How Romney Blew an Easily Winnable Race

I've learned the that worst way to console a friend grieving a recent disappointment or loss is by showering him with uplifting biblical verses and sugary platitudes.

People with fresh emotional wounds aren't open to flowery words of encouragement and can even respond in anger or resentment to your well-meaning efforts.  Grieving people need a little time to decompress and work through their dark thoughts and emotions.  At the onset of grief, what works best for me goes along the lines of "Bartender, another double-Scotch, straight up, for my friend here.  And keep 'em coming."  A sad country song playing in the background always seems to help a bit, too.

I think I speak for many of my friends on the right when I say: "To all of you trying to cheer our side up  -- please stop.  We appreciate your efforts and concerns, but you're not helping any.  It's not yet the time.  No one's in the mood to hear that crap right now."

If you're angry, sad, disappointed, shocked, and full of grief in the wake of the election results, you have good reason to be.  If not -- you're not paying close enough attention.  Tuesday evening was a disaster for the future of our nation, but it was something I have been eventually expecting. 

I admit I was clearly wrong about who was going to win Tuesday's election.  However, I was correct when I wrote in a Sept. 28, 2002 American Thinker article of my growing pessimism about the future electoral prospects of the Republican Party.  They're dismal.  The GOP has allowed itself to be seen as too white, too old, too rich, and too suburban.  Sadly, there's a lot of truth in that perception.  It's not a winning formula in a nation that's becoming rapidly of color and full of people who are taught unchecked that someone else is responsible for paying for their housing, health care, groceries, ObamaPhone, and other bills.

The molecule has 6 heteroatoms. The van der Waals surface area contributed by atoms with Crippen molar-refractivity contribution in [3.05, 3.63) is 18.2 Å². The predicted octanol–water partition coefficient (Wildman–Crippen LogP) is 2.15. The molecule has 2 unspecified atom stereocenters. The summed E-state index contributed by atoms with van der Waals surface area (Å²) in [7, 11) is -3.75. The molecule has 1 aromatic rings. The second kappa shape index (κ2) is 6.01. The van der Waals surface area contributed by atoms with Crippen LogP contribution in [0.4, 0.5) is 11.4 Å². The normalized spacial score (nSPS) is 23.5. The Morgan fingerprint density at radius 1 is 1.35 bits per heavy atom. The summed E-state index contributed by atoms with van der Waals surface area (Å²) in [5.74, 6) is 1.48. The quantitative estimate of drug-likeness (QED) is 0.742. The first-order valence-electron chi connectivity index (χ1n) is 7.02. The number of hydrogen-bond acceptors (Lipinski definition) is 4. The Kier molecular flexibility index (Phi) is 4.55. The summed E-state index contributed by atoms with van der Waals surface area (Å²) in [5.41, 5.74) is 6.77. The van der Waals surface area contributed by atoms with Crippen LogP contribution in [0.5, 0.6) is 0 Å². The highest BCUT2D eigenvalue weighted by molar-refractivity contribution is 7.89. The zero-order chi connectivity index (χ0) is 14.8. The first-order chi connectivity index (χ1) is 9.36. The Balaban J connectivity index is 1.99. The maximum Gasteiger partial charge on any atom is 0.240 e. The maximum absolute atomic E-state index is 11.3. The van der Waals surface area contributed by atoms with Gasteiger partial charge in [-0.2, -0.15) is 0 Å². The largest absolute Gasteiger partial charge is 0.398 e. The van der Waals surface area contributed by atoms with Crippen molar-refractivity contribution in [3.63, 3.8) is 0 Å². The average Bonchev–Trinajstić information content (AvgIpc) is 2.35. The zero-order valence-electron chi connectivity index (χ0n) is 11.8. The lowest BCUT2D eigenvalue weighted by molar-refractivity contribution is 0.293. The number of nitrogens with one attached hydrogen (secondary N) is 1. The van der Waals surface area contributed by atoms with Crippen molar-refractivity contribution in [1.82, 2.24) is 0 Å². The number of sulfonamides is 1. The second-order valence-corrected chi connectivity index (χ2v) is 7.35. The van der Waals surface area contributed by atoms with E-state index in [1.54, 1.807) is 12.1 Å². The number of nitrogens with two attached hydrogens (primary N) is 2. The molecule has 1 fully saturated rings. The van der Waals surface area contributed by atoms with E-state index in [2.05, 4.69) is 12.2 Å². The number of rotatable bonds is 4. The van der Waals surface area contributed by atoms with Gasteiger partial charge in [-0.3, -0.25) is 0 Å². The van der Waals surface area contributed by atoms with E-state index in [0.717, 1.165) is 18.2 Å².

I was convinced of a huge Mitt Romney victory on Election Day.  The mistake I made was believing that the Republican Party had a few more wins in it before our nation's changing demographics caught up with it.  The party's day of racial and ethnic reckoning merely arrived a few years sooner than I anticipated.

Barack Obama won more than 94 percent of the black vote this year and about 73 percent of the Asian vote.  The president also received about 75 percent of the Latino vote.   If only Romney had done as well as George W. Bush did when he carried 40 percent of the Latino vote in 2004, for instance, then Obama would be a lame-duck president today.  

The real tragedy of it all is that in the light of all that, Romney and the Republicans didn't even try to make an effort to woo minority voters -- and I'm not talking about pandering to anyone.  Sure, they showcased a few prominent Republican minorities at the Convention -- Condoleezza Rice, Nikki Haley, Marco Rubio, and Susana Martinez, to name a few -- but that was about it.  The truth is, Republicans conceded the minority vote, thinking they could pile up enough white votes to offset it.  Wake up, GOP: this isn't the 1950s, '60s, or even the 1970s anymore.  Times have changed, and the party and its message have to change also to reflect that reality.